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Old 03-06-2012, 03:20 AM   #1
WPStrassburg
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Default Variable resistance SSR for boil control?

Would this work as a boil control? Do you need a voltage to the pot or relay or does the relay sense the resistance of the pot?
What would the cycle time be? Is the 47 to 70 Hz the input power range? Cheap boil control would be nice!

http://www.ebay.com/itm/1pc-KYOTTO-A...item20b9aba410

http://www.kyotto.com/PDF/PDF/KR2010AX.pdf



KYOTTO AC Solid State Variable Relay

SSR

Part No. : KR2040AX

AC Load out : 24-280VAC 47-70Hz 40A

Resistance control in : 0-500KΩ

CE safety

1 set = SSR + φ24mm 500KΩ B type potentiometer

+ 0-100% soft plastic panel (with glue)

made by KYOTTO, in Taiwan

dimension : 58.0x44.0x22.0mm, LxWxH

Scwer type In Out terminal

Net weight approx : 117g, 1 set

Each bidding lot is for 1 set

N290 0.65 28 20111007+60g+20g

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Old 03-06-2012, 03:53 AM   #2
chuckjaxfl
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I think that if you used the pot as you have it shown, you'll just have a point below which the SSR will be "open" and a point on the dial above which it will be "closed", just a switch without any control. The SSR is just a switch. It is either open or closed, it's not like a faucet that has a "half way open" setting. Control over your boil is achieved by the percentage of the time the element is on. I.E., on a 5 second system, 20% would be 1 second on, 4 seconds off. 70% would be 3.5 seconds on, 1.5 seconds off.

The cheap route that some are using to achieve what you are trying to do us to use this PWM with a minor modification in conjunction with the SSR. Check out this thread as well.

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Old 03-06-2012, 11:36 AM   #3
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A SSR is always on or off - think of it as a light switch. So if you want 50% heat it has to switch on and off, on and off continuously with it being on 50% of the time. That's what a PWM controller does.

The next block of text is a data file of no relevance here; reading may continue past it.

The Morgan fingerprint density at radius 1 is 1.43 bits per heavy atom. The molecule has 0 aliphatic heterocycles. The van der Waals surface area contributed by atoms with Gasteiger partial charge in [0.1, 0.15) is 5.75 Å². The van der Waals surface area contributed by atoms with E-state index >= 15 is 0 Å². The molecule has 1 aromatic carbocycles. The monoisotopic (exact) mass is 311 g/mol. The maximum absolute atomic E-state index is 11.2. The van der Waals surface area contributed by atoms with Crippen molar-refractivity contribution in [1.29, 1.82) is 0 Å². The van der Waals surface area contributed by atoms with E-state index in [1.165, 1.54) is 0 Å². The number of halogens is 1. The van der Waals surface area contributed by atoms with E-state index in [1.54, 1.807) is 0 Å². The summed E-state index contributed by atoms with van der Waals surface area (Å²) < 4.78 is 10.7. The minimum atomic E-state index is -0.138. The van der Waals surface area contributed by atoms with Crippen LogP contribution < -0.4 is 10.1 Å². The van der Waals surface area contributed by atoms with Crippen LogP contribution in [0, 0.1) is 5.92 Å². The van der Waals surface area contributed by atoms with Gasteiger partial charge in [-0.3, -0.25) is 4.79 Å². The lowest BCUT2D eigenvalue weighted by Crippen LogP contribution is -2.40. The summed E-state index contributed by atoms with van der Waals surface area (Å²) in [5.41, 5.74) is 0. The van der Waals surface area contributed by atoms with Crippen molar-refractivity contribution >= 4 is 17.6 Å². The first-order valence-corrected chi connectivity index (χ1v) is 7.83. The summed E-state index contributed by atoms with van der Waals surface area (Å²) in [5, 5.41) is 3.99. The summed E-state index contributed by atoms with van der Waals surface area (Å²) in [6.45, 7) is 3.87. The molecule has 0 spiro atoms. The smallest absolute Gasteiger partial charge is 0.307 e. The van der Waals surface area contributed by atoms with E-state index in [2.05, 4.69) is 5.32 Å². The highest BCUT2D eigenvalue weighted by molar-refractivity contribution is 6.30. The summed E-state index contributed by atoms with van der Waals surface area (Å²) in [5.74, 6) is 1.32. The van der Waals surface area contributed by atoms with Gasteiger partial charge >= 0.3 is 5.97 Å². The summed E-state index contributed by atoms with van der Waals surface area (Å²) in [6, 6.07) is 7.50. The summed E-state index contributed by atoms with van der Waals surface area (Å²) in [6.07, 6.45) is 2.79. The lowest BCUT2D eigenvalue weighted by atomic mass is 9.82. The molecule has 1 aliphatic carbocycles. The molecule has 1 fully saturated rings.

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Old 03-06-2012, 12:16 PM   #4
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I understand the function of the ssr and pmw, but this is switching the ssr on/off on what seems to be a resistance signal. How I don't know though. What are the chances that this ssr already has the pmw signal built into it and just has the pot to adjust the on time?

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Old 03-06-2012, 12:55 PM   #5
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I know some who use one like that. It should work like a pwm, it uses the load power for the control circuitry somehow. I don't think it uses zero volt switching.

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Old 03-06-2012, 01:27 PM   #6
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Quote:
Originally Posted by WPStrassburg View Post
I understand the function of the ssr and pmw, but this is switching the ssr on/off on what seems to be a resistance signal. How I don't know though. What are the chances that this ssr already has the pmw signal built into it and just has the pot to adjust the on time?
You can make a zero crossing SSR act like a light dimmer but it's going to take a lot more than a potentiometer to make it work. You will need the potentiometer, a diode bridge network and a couple of resistors to divide the line voltage down to the range the SSR is designed to switch at. But the adjustment will be non-linear.

Also, you will be switching the element on & off at 120 times a second but I don't know if this matters.
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Old 03-06-2012, 01:28 PM   #7
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that is amazing, I have never seen a pot-driven SSR before. WOW. too bad I just ordered from Auber. I wonder if that really works?

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Old 03-06-2012, 01:50 PM   #8
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Interesting find! After looking through the spec sheet, I think it will work as you intend it to. Regular SSR's use a small control voltage to control the output but this one apparently has enough other circuitry built in to allow an external pot to adjust the output. For no more than it costs, I'd say it's worth a try! Please report back on your findings if you do - this may be a simple, effective solution.

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Old 03-06-2012, 02:06 PM   #9
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These have just recently started showing up as sellers understood what we are using them for. I would still pay a little extra for zero crossing.

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Old 03-06-2012, 05:07 PM   #10
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Has anyone seen where it says zero crossing or not? I haven't seen a definate one way or the other, but would prefer teh zero crossing as well. One of the sites with them listed mentions zero crossing or random as an option, but doesn't say what indicated one vs the other.

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